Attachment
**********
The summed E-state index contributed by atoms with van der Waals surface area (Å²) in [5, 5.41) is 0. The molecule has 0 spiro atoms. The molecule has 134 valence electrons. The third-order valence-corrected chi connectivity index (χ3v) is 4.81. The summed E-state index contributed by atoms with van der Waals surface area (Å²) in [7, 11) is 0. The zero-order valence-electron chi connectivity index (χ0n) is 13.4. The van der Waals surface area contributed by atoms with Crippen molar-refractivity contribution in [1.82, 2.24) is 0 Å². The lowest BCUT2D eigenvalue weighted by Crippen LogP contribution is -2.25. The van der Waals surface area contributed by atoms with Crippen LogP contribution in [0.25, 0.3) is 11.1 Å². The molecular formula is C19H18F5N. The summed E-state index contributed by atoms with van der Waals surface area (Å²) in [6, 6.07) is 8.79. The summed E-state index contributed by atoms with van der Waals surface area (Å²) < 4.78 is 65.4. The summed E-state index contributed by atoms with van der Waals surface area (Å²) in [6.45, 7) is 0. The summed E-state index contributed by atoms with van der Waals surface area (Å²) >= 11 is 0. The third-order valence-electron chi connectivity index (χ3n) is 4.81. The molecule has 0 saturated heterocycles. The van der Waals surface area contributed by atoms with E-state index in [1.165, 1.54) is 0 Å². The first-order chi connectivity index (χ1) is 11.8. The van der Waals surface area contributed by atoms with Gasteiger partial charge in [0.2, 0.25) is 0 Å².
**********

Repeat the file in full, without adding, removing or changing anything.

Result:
The summed E-state index contributed by atoms with van der Waals surface area (Å²) in [5, 5.41) is 0. The molecule has 0 spiro atoms. The molecule has 134 valence electrons. The third-order valence-corrected chi connectivity index (χ3v) is 4.81. The summed E-state index contributed by atoms with van der Waals surface area (Å²) in [7, 11) is 0. The zero-order valence-electron chi connectivity index (χ0n) is 13.4. The van der Waals surface area contributed by atoms with Crippen molar-refractivity contribution in [1.82, 2.24) is 0 Å². The lowest BCUT2D eigenvalue weighted by Crippen LogP contribution is -2.25. The van der Waals surface area contributed by atoms with Crippen LogP contribution in [0.25, 0.3) is 11.1 Å². The molecular formula is C19H18F5N. The summed E-state index contributed by atoms with van der Waals surface area (Å²) in [6, 6.07) is 8.79. The summed E-state index contributed by atoms with van der Waals surface area (Å²) < 4.78 is 65.4. The summed E-state index contributed by atoms with van der Waals surface area (Å²) in [6.45, 7) is 0. The summed E-state index contributed by atoms with van der Waals surface area (Å²) >= 11 is 0. The third-order valence-electron chi connectivity index (χ3n) is 4.81. The molecule has 0 saturated heterocycles. The van der Waals surface area contributed by atoms with E-state index in [1.165, 1.54) is 0 Å². The first-order chi connectivity index (χ1) is 11.8. The van der Waals surface area contributed by atoms with Gasteiger partial charge in [0.2, 0.25) is 0 Å².